The shoulders I stand on 11.17.2008 by David Murray // 6 Comments I'm pleased to share with Boots readers my column in the current issue of Advertising Age, about my dad's communication philosophy.
Eileen Burmeister says
Great article, David. And a great thing to write during this time with your Dad’s illness.
When we’re young, most of us wouldn’t have admitted that our parents know a thing or two if our lives depended on it. But I find as I get older I see more and more wisdom, encouragement and value in the knowledge of the folks who came before us.
Sounds to me like your Dad is a tremendous person, and an excellent writer David, and I’m glad we get to learn from his experience through your sharing his writing.
David, Thank you for sharing this with us. I’d love to meet your Dad in person and hear the stories he has to tell.
David Murray says
Thanks, all. There are moments when it is very friggin’ handy to be a writer. This whole process with my dad has called on my writing: from detailed e-mails to my sisters to recording Dad’s life for various purposes.
Has anybody else found this to be the case?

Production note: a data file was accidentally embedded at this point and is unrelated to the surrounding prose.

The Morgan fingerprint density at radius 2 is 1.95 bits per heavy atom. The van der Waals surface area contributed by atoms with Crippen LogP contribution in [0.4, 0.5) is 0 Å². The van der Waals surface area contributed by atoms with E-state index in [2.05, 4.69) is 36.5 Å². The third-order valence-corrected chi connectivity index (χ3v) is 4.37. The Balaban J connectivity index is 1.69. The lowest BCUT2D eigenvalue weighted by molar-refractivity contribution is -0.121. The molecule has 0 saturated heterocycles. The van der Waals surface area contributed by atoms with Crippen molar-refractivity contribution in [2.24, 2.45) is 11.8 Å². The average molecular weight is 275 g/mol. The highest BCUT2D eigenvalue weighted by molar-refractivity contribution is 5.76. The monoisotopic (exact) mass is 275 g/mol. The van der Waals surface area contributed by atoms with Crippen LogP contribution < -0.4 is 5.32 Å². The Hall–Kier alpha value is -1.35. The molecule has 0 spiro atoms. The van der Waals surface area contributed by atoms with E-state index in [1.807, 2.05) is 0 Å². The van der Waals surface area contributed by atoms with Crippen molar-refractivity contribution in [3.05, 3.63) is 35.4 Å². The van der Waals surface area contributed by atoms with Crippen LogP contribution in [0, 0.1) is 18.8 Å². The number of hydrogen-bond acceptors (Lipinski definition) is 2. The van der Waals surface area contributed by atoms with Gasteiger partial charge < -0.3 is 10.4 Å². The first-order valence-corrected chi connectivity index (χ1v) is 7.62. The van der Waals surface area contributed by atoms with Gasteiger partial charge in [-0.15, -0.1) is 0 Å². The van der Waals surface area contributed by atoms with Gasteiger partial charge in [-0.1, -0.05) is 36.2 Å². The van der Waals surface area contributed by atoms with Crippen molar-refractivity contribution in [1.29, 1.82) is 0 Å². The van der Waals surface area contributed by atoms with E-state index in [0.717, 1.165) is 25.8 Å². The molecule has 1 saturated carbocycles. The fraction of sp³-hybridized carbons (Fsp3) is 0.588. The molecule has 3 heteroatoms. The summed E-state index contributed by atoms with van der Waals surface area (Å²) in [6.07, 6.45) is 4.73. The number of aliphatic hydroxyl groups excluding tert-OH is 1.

Ron Shewchuk says
When people close to us are dying, we all become writers for awhile. The nearness of death helps define the soul, which is what writing is all about.
I think it also helps us to focus on the truly important things that in completing the busy day-to-day activity, we can sometimes lose track of.
By putting our attention back onto those important things we see, notice and re-connect with a favourite comment or experience with this person we love and are having to come to terms with saying goodbye to.
As hard as that is (and it IS hard) having the ability as a writer to grab hold of that and record it in a meaningful way, not only for ourselves, but for others who also care for our loved ones (kids, friends, etc.) is, I think, a gift. I hope that the writing you are doing about your Dad will give you some modicum of comfort in the longer term.